Now that I have written a bit about option contracts and futures contracts, I want to explain something that was a head-scratcher to me when I first started learning about the stock market: how the S&P 500 futures can be used to determine “fair value” and predict the S&P 500 opening price.
Take a deep breath. I know that was an earful. So let’s break this down.
Every day, the S&P 500 index opens for trading at 9:30 AM EST and closes at 4:00 PM EST. S&P 500 futures contracts, on the other hand, trade 24 hours a day in different markets all over the world. So before the New York Stock Exchange opens every morning, and the actual S&P 500 index stocks start trading, the direction that the S&P futures have been trading since the previous day’s close is a good indication of the directional “pressure” that the S&P 500 will face at the open that day.
Since the S&P futures are a “bet” on where the S&P 500 will end up at a point in the future, the price at which they trade is usually (but not always) slightly higher than the price of the S&P 500 index at any given time. The only reason for this “spread” between the price of the S&P 500 futures and the S&P 500 index is that people typically assume that the market rises over time, and they are willing to pay more for futures contracts based on that assumption.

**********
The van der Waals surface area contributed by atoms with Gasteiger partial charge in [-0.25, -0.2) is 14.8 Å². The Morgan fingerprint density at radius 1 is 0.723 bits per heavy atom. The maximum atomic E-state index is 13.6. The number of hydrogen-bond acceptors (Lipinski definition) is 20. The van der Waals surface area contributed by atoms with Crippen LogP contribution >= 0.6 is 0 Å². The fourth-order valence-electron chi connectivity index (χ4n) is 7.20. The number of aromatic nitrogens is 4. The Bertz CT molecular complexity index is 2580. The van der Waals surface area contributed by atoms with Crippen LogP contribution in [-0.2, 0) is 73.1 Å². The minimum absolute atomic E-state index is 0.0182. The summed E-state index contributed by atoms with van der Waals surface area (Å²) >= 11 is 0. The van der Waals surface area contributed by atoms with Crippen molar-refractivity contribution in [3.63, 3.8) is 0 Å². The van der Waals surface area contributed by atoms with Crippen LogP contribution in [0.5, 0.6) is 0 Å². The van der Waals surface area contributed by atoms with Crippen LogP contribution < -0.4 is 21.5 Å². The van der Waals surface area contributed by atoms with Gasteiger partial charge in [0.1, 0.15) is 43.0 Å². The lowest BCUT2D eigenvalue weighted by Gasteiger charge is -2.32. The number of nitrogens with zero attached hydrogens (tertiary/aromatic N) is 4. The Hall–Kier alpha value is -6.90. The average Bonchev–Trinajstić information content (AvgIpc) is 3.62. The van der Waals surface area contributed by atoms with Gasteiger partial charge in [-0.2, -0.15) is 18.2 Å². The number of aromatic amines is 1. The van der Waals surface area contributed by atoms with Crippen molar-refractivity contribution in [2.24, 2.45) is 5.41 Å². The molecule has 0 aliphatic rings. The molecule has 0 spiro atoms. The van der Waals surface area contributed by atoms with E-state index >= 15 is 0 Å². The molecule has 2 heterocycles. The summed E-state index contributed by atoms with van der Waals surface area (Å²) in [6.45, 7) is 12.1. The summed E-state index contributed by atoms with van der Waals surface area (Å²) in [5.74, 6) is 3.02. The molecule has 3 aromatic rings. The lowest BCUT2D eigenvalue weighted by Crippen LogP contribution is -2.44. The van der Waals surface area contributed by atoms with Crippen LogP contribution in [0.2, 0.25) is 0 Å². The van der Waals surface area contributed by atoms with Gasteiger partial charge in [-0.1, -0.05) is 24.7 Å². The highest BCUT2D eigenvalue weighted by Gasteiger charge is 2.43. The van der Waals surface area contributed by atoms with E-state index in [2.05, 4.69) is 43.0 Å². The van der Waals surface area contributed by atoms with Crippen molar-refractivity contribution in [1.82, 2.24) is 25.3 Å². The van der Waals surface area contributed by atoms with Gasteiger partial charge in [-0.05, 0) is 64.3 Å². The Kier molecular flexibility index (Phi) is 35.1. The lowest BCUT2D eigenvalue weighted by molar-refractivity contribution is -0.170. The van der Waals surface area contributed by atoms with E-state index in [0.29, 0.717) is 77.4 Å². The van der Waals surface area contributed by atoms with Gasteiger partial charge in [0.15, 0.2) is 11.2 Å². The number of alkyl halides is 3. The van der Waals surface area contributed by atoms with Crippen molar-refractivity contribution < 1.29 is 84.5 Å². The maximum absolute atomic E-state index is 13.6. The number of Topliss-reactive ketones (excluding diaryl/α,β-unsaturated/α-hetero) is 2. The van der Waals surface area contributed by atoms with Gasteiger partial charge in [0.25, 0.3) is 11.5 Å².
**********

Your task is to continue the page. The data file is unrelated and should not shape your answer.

If the S&P 500 closes the trading day at 2000 and the S&P 500 futures are trading at 2020 the next morning, that creates a spread of 20 points. Does that mean the S&P 500 should open 20 points higher? No.
What is this spread actually telling us? It’s telling us that futures buyers believe that the S&P 500 will be at least 20 points higher by the next futures expiration date, which, as of last Friday, was exactly three months away. So there is no direct correlation between the spread and the next day’s open, but common sense should tell you that there is some sort of relationship there.
My editor at Motley Fool always told me to break up boring text blocks with an image or graphic, so here’s one of Ryan Seacrest:
Now back to business: the missing piece of the puzzle of how to use the spread to predict the opening price for the stock market is a number called “fair value.”
Here’s where fair value comes in: theoretically, owning every stock in the S&P 500 on Friday and holding it for exactly three months would be the same as buying an S&P 500 futures contract and holding it until expiration. However, in the real world there are two practical differences between the two scenarios. The first difference is that it would be crazy expensive to buy shares of every single S&P 500 stock. How expensive? If you buy one share of Autozone($507.79), one share of Chipotle Mexican Grill ($654.58), one share of Google ($581.13), one share of Netflix ($443.90), aaaand one share of Priceline ($1166.35), your bill is up to $3353.75. That’s five stocks down, 495 left to buy…
So the first harsh reality is that, in order to actually buy the entire S&P 500, you would need to borrow money. And borrowing money always involves paying interest.